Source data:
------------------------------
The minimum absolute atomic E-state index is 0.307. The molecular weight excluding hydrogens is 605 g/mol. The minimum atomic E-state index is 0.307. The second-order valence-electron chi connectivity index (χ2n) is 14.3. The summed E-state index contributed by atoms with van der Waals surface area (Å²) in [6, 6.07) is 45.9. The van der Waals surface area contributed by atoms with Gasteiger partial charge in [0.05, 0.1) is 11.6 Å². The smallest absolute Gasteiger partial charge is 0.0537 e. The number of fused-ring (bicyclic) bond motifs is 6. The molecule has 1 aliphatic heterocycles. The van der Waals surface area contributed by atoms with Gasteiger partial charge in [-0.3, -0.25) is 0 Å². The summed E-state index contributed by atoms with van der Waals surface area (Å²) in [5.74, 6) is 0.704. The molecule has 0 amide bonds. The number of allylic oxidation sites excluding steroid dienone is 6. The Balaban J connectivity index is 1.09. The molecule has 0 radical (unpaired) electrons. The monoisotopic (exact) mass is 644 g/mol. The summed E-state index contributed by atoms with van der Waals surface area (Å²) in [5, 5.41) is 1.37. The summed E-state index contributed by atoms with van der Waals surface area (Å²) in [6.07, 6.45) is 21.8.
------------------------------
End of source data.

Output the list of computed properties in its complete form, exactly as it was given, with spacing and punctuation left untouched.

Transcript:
The minimum absolute atomic E-state index is 0.307. The molecular weight excluding hydrogens is 605 g/mol. The minimum atomic E-state index is 0.307. The second-order valence-electron chi connectivity index (χ2n) is 14.3. The summed E-state index contributed by atoms with van der Waals surface area (Å²) in [6, 6.07) is 45.9. The van der Waals surface area contributed by atoms with Gasteiger partial charge in [0.05, 0.1) is 11.6 Å². The smallest absolute Gasteiger partial charge is 0.0537 e. The number of fused-ring (bicyclic) bond motifs is 6. The molecule has 1 aliphatic heterocycles. The van der Waals surface area contributed by atoms with Gasteiger partial charge in [-0.3, -0.25) is 0 Å². The summed E-state index contributed by atoms with van der Waals surface area (Å²) in [5.74, 6) is 0.704. The molecule has 0 amide bonds. The number of allylic oxidation sites excluding steroid dienone is 6. The Balaban J connectivity index is 1.09. The molecule has 0 radical (unpaired) electrons. The monoisotopic (exact) mass is 644 g/mol. The summed E-state index contributed by atoms with van der Waals surface area (Å²) in [5, 5.41) is 1.37. The summed E-state index contributed by atoms with van der Waals surface area (Å²) in [6.07, 6.45) is 21.8.